JNS: Vol. 2 Issue 4: p. 47
Copyright © 2013 Pujar et al
Received Day: 09 Month: 08 Year: 2013
Accepted Day: 15 Month: 09 Year: 2013
J Neonat Surg 2013; 2(4):47
Unusual Cause of Esophageal Obstruction in a Neonate Presenting as Esophageal Atresia
Vijay C Pujar Affiliation: Department of Pediatric Surgery, KLE University, Belgaum, Karnataka, India
Shirin S Joshi Affiliation: Department of Pediatric Surgery, KLE University, Belgaum, Karnataka, India
Sangappa M Dhaded Affiliation: Department of Pediatrics KLE University, Belgaum, Karnataka, India
Correspondence: Address for Correspondence: Vijay C Pujar, Dept. of Paediatric Surgery, KLE University, Belgaum Karnataka, India. [email protected]
Abstract

Esophageal atresia is the commonest cause of obstruction to esophageal lumen in neonates. Foreign bodies in newborns are extremely rare. We report a rare case of esophageal obstruction closely mimicking atresia due to foreign bodies inserted in a female neonate with homicidal intension.

Keywords: Neonate, Foreign Body, Esophagus.

INTRODUCTION

Foreign body (FB) ingestion is a common and serious problem in pediatric population between 6 months to 3 years of age. Coins are the most common foreign body ingested by children. Various other FB like stone, ornament, ring, button and safety pin have also been reported. Esophageal FB are extremely rare in neonates and can be life-threatening. We report a neonate where unusual non-metallic FB led to a presentation akin to that of an esophageal atresia.

CASE REPORT

A 6-day-old full term female baby, delivered at a peripheral hospital, was brought with continuous frothing of saliva from the mouth, refusal of feeds and a progressive respiratory distress since birth. No records were available regarding the initial resuscitation of the baby and whether a nasogastric tube was passed at birth to assess esophageal patency. She was seen at three different hospitals where a diagnosis of esophageal atresia was made before she reached our center for further management.

On examination, the baby was a sick-looking full-term female neonate having severe tachypnea with persistent white froth in mouth. No chest wall retractions or central cyanosis was noted. Heart rate was 162 beats per minute and respiratory rate was 54 per minute. Auscultation of the chest revealed equal air entry on both sides with coarse crepitations. Insertion of a red rubber tube through the mouth revealed obstruction at 10cms from the mouth was noted. Chest roentgenogram with the red rubber tube in situ demonstrated the tube lying at the level of the third thoracic vertebrae with presence of air in the stomach. Echocardiographic examination was normal. A clinical diagnosis of esophageal atresia with distal tracheo-esophageal fistula (Vogt type III) was made. She was stabilized by low-pressure continuous upper pouch suction, oxygen, antibiotics and chest physiotherapy.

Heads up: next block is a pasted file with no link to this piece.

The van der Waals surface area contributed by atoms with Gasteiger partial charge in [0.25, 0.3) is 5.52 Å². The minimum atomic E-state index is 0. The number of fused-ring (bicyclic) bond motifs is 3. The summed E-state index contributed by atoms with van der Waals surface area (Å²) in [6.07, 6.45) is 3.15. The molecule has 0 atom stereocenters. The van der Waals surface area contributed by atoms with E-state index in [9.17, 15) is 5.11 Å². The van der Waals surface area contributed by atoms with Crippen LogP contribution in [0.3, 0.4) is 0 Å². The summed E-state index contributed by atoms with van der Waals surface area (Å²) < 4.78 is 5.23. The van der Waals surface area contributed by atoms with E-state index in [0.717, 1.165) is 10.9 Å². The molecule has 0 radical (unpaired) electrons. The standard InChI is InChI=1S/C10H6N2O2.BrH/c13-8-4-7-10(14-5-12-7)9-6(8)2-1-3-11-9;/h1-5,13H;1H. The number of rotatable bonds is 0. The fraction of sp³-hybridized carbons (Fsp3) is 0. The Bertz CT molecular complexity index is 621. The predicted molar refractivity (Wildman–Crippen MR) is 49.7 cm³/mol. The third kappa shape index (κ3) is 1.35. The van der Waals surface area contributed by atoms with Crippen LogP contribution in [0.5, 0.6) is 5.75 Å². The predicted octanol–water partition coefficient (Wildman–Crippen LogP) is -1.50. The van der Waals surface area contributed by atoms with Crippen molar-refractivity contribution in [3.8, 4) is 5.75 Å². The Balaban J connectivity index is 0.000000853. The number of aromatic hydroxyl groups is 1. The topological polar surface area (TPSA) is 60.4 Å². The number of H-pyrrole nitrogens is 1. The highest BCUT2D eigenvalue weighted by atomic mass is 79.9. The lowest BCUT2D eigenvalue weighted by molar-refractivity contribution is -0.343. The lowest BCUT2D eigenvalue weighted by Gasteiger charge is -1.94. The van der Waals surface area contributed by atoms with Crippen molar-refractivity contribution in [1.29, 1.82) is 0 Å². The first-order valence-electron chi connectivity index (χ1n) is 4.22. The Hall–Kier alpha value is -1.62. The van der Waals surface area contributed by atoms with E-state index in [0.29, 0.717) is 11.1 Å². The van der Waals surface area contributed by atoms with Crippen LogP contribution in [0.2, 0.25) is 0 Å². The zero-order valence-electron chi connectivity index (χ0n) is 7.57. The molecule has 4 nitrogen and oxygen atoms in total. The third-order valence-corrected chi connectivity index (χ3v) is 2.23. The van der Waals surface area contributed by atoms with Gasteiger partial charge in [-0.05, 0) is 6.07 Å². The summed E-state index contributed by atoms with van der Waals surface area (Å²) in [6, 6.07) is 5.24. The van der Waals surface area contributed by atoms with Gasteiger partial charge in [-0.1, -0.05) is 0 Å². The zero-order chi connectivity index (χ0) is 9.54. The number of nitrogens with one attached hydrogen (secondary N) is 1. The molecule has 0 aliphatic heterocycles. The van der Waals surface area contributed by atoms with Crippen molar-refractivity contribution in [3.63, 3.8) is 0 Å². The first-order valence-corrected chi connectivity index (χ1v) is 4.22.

The patient was taken up for a right postero-lateral thoracotomy. On exploration, the esophagus was found to be in continuity with no evidence of esophageal atresia. Careful palpation of the esophagus revealed a hard mass in the upper esophagus. Longitudinal esophagotomy over the mass showed multiple foreign bodies (beetle nuts pieces) and they were meticulously removed (Fig. 1). After removal of beetle nut pieces, a nasogastric tube could easily be passed into the stomach from the mouth. Esophagus was repaired over the nasogastric tube and chest was closed after putting an intercostal drain. Post-operative period was uneventful.

On retrospective enquiry to understand the motive, we found that the baby was born on a supposedly inauspicious birth star and was believed to be a harbinger of bad luck due to a misguided belief in an astrologer. The grandfather of the baby had forcefully pushed small pieces of beetle nut down the child’s throat.

DISCUSSION

Occurrence of FB ingestion in neonates is rare with only a few reported cases in literature. [1, 2] Small ornaments and button batteries have been described in neonates, which have been inserted playfully by an elder sibling or due to a homicidal attempt on an unwelcome female baby. [3, 4] Aggarwal and Gupta reported a case of retained cotton swab in the esophagus probably retained during finger sweep during resuscitation. [5]

Respiratory distress is the most common manifestation of an FB in esophagus in neonates. Respiratory distress along with failure to pass a stiff catheter poses a problem in ruling out esophageal atresia, as in our case. [5, 6] Availability of proper history and visualization on radiograph of the chest should help in clinching the diagnosis. However, nonavailability of proper history and a radiolucent FB poses problems in diagnosis and management, as in our case. Non-visualization of fistula on preoperative bronchoscopy may also point towards an alternate diagnosis especially when radiographs demonstrate the presence of ample gas in the stomach. Computerized tomography has also been used in diagnosing esophageal foreign bodies in neonates. [5]

Primary Endoscopic removal is recommended if the pre-op diagnosis is available. [5,7] Intraoperative removal by rigid esophagoscopy can also be utilized whenever available and would avoid the need for an esophagotomy. [5] Cervical esophagotomy and thoracotomy have been performed in undiagnosed or impacted cases. [4]

To conclude, neonatal esophageal FB may mimic esophageal atresia and a high index of suspicion is required for a proper diagnosis and treatment.

Footnotes

Source of Support: Nil

Conflict of Interest: None


Figures

Figure 1: Intra-operative photograph revealing intact esophagus; inset shows extracted beetle nut pieces.



References
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